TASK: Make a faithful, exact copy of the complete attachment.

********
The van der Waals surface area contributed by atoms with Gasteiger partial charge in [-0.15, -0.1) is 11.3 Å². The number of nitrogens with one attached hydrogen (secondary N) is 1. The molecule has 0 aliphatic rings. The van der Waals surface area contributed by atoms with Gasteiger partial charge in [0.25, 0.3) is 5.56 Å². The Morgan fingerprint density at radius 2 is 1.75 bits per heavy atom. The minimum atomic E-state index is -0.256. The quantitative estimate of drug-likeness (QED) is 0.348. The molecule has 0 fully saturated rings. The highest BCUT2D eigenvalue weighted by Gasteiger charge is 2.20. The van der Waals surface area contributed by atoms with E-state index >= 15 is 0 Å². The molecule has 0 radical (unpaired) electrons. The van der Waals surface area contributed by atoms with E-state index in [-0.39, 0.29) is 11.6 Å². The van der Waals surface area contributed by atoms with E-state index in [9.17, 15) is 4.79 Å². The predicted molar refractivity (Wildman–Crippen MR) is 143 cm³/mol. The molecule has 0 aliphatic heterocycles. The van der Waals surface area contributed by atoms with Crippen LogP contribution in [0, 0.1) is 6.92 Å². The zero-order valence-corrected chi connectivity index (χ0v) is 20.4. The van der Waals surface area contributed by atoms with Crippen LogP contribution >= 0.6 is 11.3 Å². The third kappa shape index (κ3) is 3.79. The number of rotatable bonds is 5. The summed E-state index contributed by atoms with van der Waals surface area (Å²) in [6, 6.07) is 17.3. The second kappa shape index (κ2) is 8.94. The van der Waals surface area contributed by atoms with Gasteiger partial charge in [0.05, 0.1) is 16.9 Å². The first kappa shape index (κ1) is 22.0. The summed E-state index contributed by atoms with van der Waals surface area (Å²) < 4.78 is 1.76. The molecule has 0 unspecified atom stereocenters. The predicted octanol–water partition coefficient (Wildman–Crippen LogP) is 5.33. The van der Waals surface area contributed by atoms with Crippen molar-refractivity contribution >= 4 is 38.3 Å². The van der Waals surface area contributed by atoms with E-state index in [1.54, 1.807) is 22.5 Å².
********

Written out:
The van der Waals surface area contributed by atoms with Gasteiger partial charge in [-0.15, -0.1) is 11.3 Å². The number of nitrogens with one attached hydrogen (secondary N) is 1. The molecule has 0 aliphatic rings. The van der Waals surface area contributed by atoms with Gasteiger partial charge in [0.25, 0.3) is 5.56 Å². The Morgan fingerprint density at radius 2 is 1.75 bits per heavy atom. The minimum atomic E-state index is -0.256. The quantitative estimate of drug-likeness (QED) is 0.348. The molecule has 0 fully saturated rings. The highest BCUT2D eigenvalue weighted by Gasteiger charge is 2.20. The van der Waals surface area contributed by atoms with E-state index >= 15 is 0 Å². The molecule has 0 radical (unpaired) electrons. The van der Waals surface area contributed by atoms with E-state index in [-0.39, 0.29) is 11.6 Å². The van der Waals surface area contributed by atoms with E-state index in [9.17, 15) is 4.79 Å². The predicted molar refractivity (Wildman–Crippen MR) is 143 cm³/mol. The molecule has 0 aliphatic heterocycles. The van der Waals surface area contributed by atoms with Crippen LogP contribution in [0, 0.1) is 6.92 Å². The zero-order valence-corrected chi connectivity index (χ0v) is 20.4. The van der Waals surface area contributed by atoms with Crippen LogP contribution >= 0.6 is 11.3 Å². The third kappa shape index (κ3) is 3.79. The number of rotatable bonds is 5. The summed E-state index contributed by atoms with van der Waals surface area (Å²) in [6, 6.07) is 17.3. The second kappa shape index (κ2) is 8.94. The van der Waals surface area contributed by atoms with Gasteiger partial charge in [0.05, 0.1) is 16.9 Å². The first kappa shape index (κ1) is 22.0. The summed E-state index contributed by atoms with van der Waals surface area (Å²) < 4.78 is 1.76. The molecule has 0 unspecified atom stereocenters. The predicted octanol–water partition coefficient (Wildman–Crippen LogP) is 5.33. The van der Waals surface area contributed by atoms with Crippen molar-refractivity contribution >= 4 is 38.3 Å². The van der Waals surface area contributed by atoms with E-state index in [1.54, 1.807) is 22.5 Å².